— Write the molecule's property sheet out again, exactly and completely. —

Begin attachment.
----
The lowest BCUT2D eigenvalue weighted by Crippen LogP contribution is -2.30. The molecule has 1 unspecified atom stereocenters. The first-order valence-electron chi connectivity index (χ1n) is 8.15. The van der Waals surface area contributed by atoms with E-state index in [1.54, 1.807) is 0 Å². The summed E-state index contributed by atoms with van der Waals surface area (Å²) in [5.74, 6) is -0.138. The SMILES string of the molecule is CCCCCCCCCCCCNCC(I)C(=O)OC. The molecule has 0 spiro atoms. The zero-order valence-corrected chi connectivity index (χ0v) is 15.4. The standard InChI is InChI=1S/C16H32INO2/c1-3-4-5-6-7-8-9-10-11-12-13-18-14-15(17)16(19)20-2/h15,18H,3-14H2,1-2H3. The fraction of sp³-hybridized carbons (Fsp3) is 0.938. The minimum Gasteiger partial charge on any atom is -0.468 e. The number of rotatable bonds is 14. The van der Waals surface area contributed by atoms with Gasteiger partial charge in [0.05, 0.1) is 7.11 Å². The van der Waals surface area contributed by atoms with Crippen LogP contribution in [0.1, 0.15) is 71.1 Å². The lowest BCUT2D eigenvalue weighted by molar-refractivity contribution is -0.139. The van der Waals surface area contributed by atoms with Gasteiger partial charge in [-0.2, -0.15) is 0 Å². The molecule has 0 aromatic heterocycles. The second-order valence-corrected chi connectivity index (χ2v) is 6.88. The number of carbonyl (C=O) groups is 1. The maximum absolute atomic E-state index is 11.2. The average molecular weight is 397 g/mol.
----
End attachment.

The lowest BCUT2D eigenvalue weighted by Crippen LogP contribution is -2.30. The molecule has 1 unspecified atom stereocenters. The first-order valence-electron chi connectivity index (χ1n) is 8.15. The van der Waals surface area contributed by atoms with E-state index in [1.54, 1.807) is 0 Å². The summed E-state index contributed by atoms with van der Waals surface area (Å²) in [5.74, 6) is -0.138. The SMILES string of the molecule is CCCCCCCCCCCCNCC(I)C(=O)OC. The molecule has 0 spiro atoms. The zero-order valence-corrected chi connectivity index (χ0v) is 15.4. The standard InChI is InChI=1S/C16H32INO2/c1-3-4-5-6-7-8-9-10-11-12-13-18-14-15(17)16(19)20-2/h15,18H,3-14H2,1-2H3. The fraction of sp³-hybridized carbons (Fsp3) is 0.938. The minimum Gasteiger partial charge on any atom is -0.468 e. The number of rotatable bonds is 14. The van der Waals surface area contributed by atoms with Gasteiger partial charge in [0.05, 0.1) is 7.11 Å². The van der Waals surface area contributed by atoms with Crippen LogP contribution in [0.1, 0.15) is 71.1 Å². The lowest BCUT2D eigenvalue weighted by molar-refractivity contribution is -0.139. The van der Waals surface area contributed by atoms with Gasteiger partial charge in [-0.2, -0.15) is 0 Å². The molecule has 0 aromatic heterocycles. The second-order valence-corrected chi connectivity index (χ2v) is 6.88. The number of carbonyl (C=O) groups is 1. The maximum absolute atomic E-state index is 11.2. The average molecular weight is 397 g/mol.